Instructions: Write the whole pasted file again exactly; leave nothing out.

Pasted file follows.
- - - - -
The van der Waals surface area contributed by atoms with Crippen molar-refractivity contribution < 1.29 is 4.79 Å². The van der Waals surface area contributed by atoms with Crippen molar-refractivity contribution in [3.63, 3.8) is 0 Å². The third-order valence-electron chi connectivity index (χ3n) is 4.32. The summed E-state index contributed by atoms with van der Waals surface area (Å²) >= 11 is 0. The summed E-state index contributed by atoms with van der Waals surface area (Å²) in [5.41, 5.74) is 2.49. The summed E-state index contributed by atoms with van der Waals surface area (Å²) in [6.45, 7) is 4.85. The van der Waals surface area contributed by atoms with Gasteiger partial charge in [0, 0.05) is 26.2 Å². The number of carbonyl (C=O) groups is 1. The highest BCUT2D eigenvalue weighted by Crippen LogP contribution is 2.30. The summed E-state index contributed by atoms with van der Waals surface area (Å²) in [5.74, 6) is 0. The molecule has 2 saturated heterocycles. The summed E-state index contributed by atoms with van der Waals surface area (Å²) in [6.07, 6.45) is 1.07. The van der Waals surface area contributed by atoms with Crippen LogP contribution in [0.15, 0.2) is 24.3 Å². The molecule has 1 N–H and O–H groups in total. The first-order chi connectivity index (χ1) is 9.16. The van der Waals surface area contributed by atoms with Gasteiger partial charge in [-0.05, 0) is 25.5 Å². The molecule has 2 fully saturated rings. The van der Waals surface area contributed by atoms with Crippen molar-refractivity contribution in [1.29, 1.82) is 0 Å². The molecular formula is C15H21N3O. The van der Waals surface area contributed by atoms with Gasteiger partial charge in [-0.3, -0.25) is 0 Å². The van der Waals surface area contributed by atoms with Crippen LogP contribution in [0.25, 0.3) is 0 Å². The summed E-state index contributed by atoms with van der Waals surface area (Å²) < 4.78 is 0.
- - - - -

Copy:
The van der Waals surface area contributed by atoms with Crippen molar-refractivity contribution < 1.29 is 4.79 Å². The van der Waals surface area contributed by atoms with Crippen molar-refractivity contribution in [3.63, 3.8) is 0 Å². The third-order valence-electron chi connectivity index (χ3n) is 4.32. The summed E-state index contributed by atoms with van der Waals surface area (Å²) >= 11 is 0. The summed E-state index contributed by atoms with van der Waals surface area (Å²) in [5.41, 5.74) is 2.49. The summed E-state index contributed by atoms with van der Waals surface area (Å²) in [6.45, 7) is 4.85. The van der Waals surface area contributed by atoms with Gasteiger partial charge in [0, 0.05) is 26.2 Å². The number of carbonyl (C=O) groups is 1. The highest BCUT2D eigenvalue weighted by Crippen LogP contribution is 2.30. The summed E-state index contributed by atoms with van der Waals surface area (Å²) in [5.74, 6) is 0. The molecule has 2 saturated heterocycles. The summed E-state index contributed by atoms with van der Waals surface area (Å²) in [6.07, 6.45) is 1.07. The van der Waals surface area contributed by atoms with Crippen LogP contribution in [0.15, 0.2) is 24.3 Å². The molecule has 1 N–H and O–H groups in total. The first-order chi connectivity index (χ1) is 9.16. The van der Waals surface area contributed by atoms with Gasteiger partial charge in [-0.05, 0) is 25.5 Å². The molecule has 2 fully saturated rings. The van der Waals surface area contributed by atoms with Crippen molar-refractivity contribution in [1.29, 1.82) is 0 Å². The molecular formula is C15H21N3O. The van der Waals surface area contributed by atoms with Gasteiger partial charge in [-0.3, -0.25) is 0 Å². The van der Waals surface area contributed by atoms with Crippen LogP contribution in [0.25, 0.3) is 0 Å². The summed E-state index contributed by atoms with van der Waals surface area (Å²) < 4.78 is 0.